Previously we looked at Rhonda’s diet and the supplements she takes. In this post we’ll look at her exercise routine + scientific reasoning behind it. We all know that exercise is good (no-one but Donald Trump seems to argue with that), but it can be extra motivating to learn the scientific benefits.
Each week Rhonda aims to include:
- Endurance Training – specifically Rhonda opts for Running
- High Intensity Training – specifically Rhonda opts for Spinning classes (stationary bike class) or Squat Jumps
- Resistance/Strength Training – specifically Rhonda opts for lunges, squats & other weight lifting exercises
- Stretching/Flexibility – specifically Rhonda opts for yoga and ballet exercises
Rhonda explains that the top 3; endurance, high intensity & resistance training are necessary to stave off muscle aging.
This is important to realize, because many of us get comfortable in exercise routines of limited variety. If we get comfortable just doing endurance training like running or cycling, then we might miss out on the muscle preserving benefits of weight lifting. Vice-versa, if we only do weight lifting – we may miss out on the mitochondrial benefits of endurance training. Below are specific benefits of each type of exercise:
Endurance Training – Prevents age related decline in mitochondrial respiratory capacity – helping your muscle cells produce ATP similar to your younger self
High Intensity Training – Boosts mitochondrial biogenesis – increasing the number of young, healthy mitochondria your body makes
Resistance/Strength Training – Maintains or increases muscle mass, strength & power – all of which decline without training
Table of Contents
- 1 1. Endurance Training
- 2 High Intensity Training
- 3 Resistance/Strength Training
- 4 Flexibility/Mobility Training
- 5 Rhonda on Further Benefits of Exercise
1. Endurance Training
Rhonda usually goes for a 3 mile run about 3x per week – in part for the cognitive boost it gives her. She notes that when she has a big decision to make, or when something is causing her anxiety, she’s especially enthusiastic to go for a run.
Rhonda: Aerobic exercise (which is what endurance training is) has been shown to increase the growth of new neurons in the brain by two-fold1The Effects of Aerobic Exercise Intensity and Duration on Levels of Brain-Derived Neurotrophic Factor in Healthy Men – Schmolesky et al. (2013). Aerobic exercise even starting in mid life has been shown to almost completely reverse the structural changes that occur in the brain with aging.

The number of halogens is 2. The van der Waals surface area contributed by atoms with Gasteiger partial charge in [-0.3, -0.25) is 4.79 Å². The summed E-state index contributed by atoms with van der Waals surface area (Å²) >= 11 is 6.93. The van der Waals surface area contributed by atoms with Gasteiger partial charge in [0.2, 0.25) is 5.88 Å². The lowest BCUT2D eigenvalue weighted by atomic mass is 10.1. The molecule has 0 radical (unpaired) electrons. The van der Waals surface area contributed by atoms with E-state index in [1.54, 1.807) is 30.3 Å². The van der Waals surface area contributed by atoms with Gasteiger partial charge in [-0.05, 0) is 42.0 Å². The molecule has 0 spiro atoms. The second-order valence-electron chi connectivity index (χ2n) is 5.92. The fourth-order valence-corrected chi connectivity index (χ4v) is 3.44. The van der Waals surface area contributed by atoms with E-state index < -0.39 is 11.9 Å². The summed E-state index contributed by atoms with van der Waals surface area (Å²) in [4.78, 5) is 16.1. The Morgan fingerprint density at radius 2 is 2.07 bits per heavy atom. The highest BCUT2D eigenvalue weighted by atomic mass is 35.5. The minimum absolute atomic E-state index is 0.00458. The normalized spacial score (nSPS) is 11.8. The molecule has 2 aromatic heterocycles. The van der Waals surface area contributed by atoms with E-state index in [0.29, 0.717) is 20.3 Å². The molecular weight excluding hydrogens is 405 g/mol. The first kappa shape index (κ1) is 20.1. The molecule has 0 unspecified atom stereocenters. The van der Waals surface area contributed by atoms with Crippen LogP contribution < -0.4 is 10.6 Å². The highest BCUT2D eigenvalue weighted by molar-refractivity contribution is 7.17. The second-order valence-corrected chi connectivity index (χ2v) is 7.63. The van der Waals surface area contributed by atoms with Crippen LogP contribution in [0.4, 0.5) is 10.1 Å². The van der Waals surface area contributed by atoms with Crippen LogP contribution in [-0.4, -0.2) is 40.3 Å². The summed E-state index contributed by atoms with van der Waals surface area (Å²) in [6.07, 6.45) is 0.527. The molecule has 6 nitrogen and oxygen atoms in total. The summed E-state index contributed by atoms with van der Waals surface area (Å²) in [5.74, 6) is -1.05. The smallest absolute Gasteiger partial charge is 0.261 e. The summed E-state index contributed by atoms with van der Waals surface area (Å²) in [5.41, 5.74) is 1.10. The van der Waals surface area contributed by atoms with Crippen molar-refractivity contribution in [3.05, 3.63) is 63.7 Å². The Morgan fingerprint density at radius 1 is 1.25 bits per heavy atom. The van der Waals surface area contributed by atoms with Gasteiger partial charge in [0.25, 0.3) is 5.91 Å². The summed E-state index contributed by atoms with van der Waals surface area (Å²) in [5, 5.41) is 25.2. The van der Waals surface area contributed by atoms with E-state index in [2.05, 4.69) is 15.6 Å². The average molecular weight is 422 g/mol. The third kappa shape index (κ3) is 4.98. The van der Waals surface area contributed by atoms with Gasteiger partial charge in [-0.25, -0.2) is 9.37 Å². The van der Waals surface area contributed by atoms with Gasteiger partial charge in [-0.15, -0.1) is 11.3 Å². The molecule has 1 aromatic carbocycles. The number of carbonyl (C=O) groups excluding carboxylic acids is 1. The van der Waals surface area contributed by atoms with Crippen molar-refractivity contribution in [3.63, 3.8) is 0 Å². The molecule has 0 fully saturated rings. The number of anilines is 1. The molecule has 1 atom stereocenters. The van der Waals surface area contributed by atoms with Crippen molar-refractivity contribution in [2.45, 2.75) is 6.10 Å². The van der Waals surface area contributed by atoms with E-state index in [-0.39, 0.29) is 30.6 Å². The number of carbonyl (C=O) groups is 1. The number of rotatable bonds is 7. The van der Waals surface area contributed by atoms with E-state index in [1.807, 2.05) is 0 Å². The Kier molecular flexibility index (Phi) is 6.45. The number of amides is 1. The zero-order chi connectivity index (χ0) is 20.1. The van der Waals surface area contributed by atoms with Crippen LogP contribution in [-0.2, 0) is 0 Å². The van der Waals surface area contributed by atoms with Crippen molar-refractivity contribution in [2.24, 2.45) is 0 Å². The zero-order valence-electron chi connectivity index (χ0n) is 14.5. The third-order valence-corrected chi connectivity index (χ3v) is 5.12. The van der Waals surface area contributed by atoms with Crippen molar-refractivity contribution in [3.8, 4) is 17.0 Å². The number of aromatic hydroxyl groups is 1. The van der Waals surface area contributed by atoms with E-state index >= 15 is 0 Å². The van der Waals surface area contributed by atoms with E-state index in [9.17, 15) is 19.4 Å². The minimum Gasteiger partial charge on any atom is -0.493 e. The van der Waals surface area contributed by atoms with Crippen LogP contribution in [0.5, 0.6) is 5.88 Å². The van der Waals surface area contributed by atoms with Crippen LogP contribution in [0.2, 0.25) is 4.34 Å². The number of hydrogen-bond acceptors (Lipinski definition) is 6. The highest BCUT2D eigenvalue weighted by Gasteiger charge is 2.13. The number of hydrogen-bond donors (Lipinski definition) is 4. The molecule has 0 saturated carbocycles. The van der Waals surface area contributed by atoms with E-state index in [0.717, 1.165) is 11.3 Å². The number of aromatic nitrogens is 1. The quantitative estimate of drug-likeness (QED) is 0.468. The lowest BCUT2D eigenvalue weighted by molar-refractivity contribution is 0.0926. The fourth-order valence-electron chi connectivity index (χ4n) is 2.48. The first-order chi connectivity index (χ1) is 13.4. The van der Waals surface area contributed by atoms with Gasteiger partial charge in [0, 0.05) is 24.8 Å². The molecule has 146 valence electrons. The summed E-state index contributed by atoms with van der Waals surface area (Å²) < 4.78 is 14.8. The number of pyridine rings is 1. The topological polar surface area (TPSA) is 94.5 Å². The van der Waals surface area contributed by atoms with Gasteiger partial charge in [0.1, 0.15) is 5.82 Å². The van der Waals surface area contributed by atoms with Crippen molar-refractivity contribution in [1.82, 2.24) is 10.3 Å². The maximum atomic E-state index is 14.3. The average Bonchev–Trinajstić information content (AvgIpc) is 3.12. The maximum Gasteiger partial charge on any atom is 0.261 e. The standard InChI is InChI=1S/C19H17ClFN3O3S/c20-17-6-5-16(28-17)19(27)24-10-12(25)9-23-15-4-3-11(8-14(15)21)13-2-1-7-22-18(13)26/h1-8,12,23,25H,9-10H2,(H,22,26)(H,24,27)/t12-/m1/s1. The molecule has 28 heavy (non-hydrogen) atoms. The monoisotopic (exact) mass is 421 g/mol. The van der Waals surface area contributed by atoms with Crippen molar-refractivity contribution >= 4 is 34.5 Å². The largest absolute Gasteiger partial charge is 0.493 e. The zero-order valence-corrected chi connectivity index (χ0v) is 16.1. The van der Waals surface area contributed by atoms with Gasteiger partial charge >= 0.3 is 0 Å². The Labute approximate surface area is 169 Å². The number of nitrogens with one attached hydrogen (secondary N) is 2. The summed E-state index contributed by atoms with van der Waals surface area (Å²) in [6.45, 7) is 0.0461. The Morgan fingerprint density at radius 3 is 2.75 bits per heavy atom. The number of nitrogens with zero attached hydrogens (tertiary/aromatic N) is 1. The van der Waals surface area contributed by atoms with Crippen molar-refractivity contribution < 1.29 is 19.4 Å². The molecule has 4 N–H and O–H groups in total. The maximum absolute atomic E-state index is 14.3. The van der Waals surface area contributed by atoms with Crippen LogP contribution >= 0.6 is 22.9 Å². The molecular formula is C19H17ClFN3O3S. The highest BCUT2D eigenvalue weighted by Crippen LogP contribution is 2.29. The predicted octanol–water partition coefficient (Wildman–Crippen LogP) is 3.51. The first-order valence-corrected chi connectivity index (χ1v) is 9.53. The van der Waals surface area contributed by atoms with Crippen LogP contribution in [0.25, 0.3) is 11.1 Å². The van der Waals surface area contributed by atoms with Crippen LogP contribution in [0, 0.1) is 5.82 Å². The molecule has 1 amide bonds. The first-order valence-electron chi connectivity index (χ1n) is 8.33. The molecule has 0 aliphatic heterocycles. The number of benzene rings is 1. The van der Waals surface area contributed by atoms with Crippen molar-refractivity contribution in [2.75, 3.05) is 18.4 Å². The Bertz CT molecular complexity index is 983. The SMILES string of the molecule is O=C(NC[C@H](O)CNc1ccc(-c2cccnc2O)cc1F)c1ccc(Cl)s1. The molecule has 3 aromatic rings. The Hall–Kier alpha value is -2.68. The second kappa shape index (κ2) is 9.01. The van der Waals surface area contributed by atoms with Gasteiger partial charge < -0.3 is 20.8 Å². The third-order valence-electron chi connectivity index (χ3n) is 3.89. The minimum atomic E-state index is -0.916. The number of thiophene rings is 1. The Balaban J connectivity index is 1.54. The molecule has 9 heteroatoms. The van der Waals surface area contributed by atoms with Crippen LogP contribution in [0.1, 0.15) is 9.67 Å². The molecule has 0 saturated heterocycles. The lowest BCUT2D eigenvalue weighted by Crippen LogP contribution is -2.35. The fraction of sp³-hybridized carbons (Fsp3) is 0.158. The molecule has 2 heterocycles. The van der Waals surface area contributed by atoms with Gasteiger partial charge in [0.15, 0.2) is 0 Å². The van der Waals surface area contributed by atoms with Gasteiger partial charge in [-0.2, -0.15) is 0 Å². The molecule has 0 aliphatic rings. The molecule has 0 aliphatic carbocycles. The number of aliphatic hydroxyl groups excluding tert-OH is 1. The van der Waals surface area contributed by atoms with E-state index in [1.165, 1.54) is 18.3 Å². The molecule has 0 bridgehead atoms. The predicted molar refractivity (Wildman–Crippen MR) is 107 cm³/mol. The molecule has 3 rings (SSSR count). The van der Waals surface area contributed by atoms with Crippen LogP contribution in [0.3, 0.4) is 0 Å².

High Intensity Training
Rhonda talks about using spinning and squat jumps as methods of high intensity training. She picked up spinning after the birth of her son – and thinks it played a role in helping avoid postpartum depression. If you’re not familiar with spinning, this link explains more.
Rhonda: High-intensity interval training has been shown to increase mitochondrial capacity in younger people by 49%, and, 69% in older people after 3 weeks. It also improved insulin sensitivity and increased mitochondrial proteins and ribosomes (which make new proteins) in their muscle cells2Enhanced Protein Translation Underlies Improved Metabolic and Physical Adaptations to Different Exercise Training Modes in Young and Old Humans – Robinson et al. (2017).
Rhonda lifts some weights and does lunges and squats with weights 2-3x per week.
Rhonda: It is really important to maintain muscle mass. Starting in middle age, people lose between 0.5% to 1% of muscle mass per year. One study involving over 300 twins speaks to the importance of the legs in particular: greater strength and power in the legs in particular was associated with an increased brain volume 10 years later and less brain aging in over 300 twins3Kicking Back Cognitive Ageing: Leg Power Predicts Cognitive Ageing after Ten Years in Older Female Twins – Steves et al. (2016). Other fitness measures besides that of the legs, such as forced expiratory volume or grip strength, were not associated with brain aging when leg power was excluded. Other lifestyle and health measures such as frailty and telomere length indicated that reverse causation is not likely. To get right down to it: don’t skip leg day.
As mentioned above, Rhonda uses yoga and ballet stretches to maintain and improve her flexibility. On top of all the mobility benefits that come with staying flexible, stretching has also been shown to slow tumor growth in mouse models.
Rhonda on Further Benefits of Exercise
Exercise promotes the growth of new neurons
The role of neurons in the brain is communication and processing. In our constantly evolving world, these neurons need constant renewal in order to keep up with developments. One of the bodies signalling mechanisms for neuronal growth is called “brain derived neutrophic factor”, or, BDNF for short. In the study cited by Rhonda below, it shows 20-40 minutes of aerobic exercise triggered a 32% increase in BDNF. Thus we have a natural tool we can use to trigger neuronal upkeep and renewal.